SUBSTRATE: Peat in deep-water marshes with long hydroperiods;
marl or sandy in marshes with moderate to short hydroperiods and
TOPOGRAPHY: Low, flat, poorly drained.
VEGETATION: Dominant species are herbaceous plants such
as water lily, cattail, maidencane, and pickerelweed; most are of
temperate origin; the Everglades marsh, which is by far the largest,
is dominated by sawgrass.
FAUNA: Abundant animal life, but not diverse, except for
birds; both temperate and tropical birds abound; habitat for the
endangered Cape Sable seaside sparrow, snail kite, and wood stork;
the American alligator is an important animal in many Florida marshes;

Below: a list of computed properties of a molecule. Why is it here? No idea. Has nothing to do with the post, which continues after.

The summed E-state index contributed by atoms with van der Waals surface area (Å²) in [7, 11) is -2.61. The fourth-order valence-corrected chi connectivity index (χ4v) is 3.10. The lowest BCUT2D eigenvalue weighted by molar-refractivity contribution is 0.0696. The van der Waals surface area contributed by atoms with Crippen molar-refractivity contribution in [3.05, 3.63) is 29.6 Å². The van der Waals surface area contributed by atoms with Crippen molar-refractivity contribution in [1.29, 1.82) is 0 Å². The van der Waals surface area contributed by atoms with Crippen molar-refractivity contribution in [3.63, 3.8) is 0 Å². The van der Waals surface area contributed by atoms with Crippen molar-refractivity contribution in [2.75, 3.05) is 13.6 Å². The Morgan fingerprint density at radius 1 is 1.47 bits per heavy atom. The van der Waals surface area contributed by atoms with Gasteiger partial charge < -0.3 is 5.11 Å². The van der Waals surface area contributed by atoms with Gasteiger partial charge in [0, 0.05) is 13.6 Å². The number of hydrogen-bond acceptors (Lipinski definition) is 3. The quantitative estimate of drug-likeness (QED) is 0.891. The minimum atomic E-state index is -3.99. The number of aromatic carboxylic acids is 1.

white-tailed deer use freshwater marshes extensively, along with
the endangered Florida panther.
PROCESSES/DYNAMICS/ABIOTIC FACTORS: Shallow water at or
above the soil surface for much of the year; fire is of crucial
importance in limiting invasion of woody vegetation; fire period
in deep-water marshes is every 3-5 years; shallow marshes tend to
burn on a 1-3 year cycle.
HUMAN IMPACTS: Campaigns to drain wetlands throughout history
of Florida following European settlement; between mid-1950's and
mid-1970's, 24% of Florida's remaining marshes were drained; many
more have been severely altered by unnatural flooding.
ANIMALS AND PLANTS NATIVE TO ECOSYSTEM: List of selectable
and plants native to the Freshwater Marshes ecosystem, with
detailed descriptions and pictures on each.